A mysterious, cold, beautiful, mute woman runs a quiet lakeside fishing village of small personal floats. The village is populated by weekend/vacationing fishermen that she occasionally brings prostitutes or silently services them herself. A man arrives and takes residence in one of the floats; he is running from some kind of trouble and driven to thoughts of suicide. A silent bond instantly forms between the man and the woman. When the police come looking for him, she saves him from an attempt at suicide and hides him. It is an uneasy path for the two troubled souls, along the way there is murder, but eventually, hopefully, they may find the bliss of two lost people who may have found their complement.
The Isle attempts to share the same cinematic space as Nagashi Oshimas In the Realm of the Senses and In the Realm of Passion or Shohei Imiamura's The Eel, quiet studies of the more dysfunctional side of passion. In the Isles case we get a suicidal man and a primal force of a woman, both locked in a dreary state of living, who begin a tangled relationship of brutality, jealousy, as well as care and empathy. It takes a more abstract approach than the films I mentioned, leaving out characters names, giving no backstory to them, heavy uses of symbolic imagery. It is a love story in which two troubled people experience love as something both uplifting to the soul but equally abusive and lethal.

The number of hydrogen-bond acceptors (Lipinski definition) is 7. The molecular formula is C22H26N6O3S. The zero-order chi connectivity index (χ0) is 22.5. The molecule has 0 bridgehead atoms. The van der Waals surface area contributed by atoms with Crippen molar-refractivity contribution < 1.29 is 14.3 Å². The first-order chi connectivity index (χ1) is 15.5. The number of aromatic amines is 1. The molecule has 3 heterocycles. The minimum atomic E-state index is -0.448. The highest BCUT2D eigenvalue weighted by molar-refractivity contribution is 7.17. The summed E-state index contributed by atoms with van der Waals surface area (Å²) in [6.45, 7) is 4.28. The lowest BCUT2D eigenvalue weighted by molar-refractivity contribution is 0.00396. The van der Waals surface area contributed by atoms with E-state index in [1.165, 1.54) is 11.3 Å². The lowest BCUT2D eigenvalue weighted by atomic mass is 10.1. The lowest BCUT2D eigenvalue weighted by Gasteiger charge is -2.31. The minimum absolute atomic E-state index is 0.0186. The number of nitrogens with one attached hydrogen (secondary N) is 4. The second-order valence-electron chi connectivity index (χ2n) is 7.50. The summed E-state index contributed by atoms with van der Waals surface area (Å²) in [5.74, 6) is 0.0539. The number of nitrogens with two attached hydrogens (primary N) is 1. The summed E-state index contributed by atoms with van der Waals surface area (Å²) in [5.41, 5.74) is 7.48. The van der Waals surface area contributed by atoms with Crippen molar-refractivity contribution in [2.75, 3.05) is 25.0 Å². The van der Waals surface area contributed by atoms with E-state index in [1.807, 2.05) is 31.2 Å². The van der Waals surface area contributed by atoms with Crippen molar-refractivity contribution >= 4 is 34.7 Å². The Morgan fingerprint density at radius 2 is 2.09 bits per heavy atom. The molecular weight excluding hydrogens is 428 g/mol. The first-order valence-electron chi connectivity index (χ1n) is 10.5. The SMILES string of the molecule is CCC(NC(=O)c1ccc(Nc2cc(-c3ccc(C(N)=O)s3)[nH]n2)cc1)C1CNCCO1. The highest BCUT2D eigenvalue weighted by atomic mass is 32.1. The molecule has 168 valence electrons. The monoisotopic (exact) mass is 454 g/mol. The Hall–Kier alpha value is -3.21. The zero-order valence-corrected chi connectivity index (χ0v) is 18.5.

The Isle is a film that has been hurt by some heavy misconceptions surrounding it. And why?- Because of two scenes involving fishhooks. The first thing I read about The Isle was that when it was first seen at film festivals (particularly Sundance and Venice), critics were fainting, one well-known female distributor apparently ran out and barfed, and generally the film had a lot of audience walkouts based on those scenes. Then, this sensationalist reputation as some sort of gory shocker popped up, branding the movie forever. And, that is really quite unfortunate and pretty far from the truth. The darker, cynical side of me wants to say that it was just a Puritanical reaction, but realistically, I guess the scenes are rather unique and disturbing not because they are graphic (there have been far more graphic scenes in many rated R films) but because its not something most people would imagine, making it harder to take. In other words, for moviegoers, gunshots and explosions are common, but swallowing/inserting fishhooks in order to commit suicide is not... The real question is do the scenes have any merit? The answer is, yes. Although bizarre, the fishhook scenes are very significant and the exotic situation has heavy literal and metaphorical significance (the characters literally reel each other in, and its a situation that makes him as mute as her). Perhaps its best to quote director Ki-Duk Kim who said of the film, "The Isle is destructive and vulgar, but I also wanted to give it intensity and beauty.", and the film does find that balance. Nature is beautiful, but it is also cruel and brutal.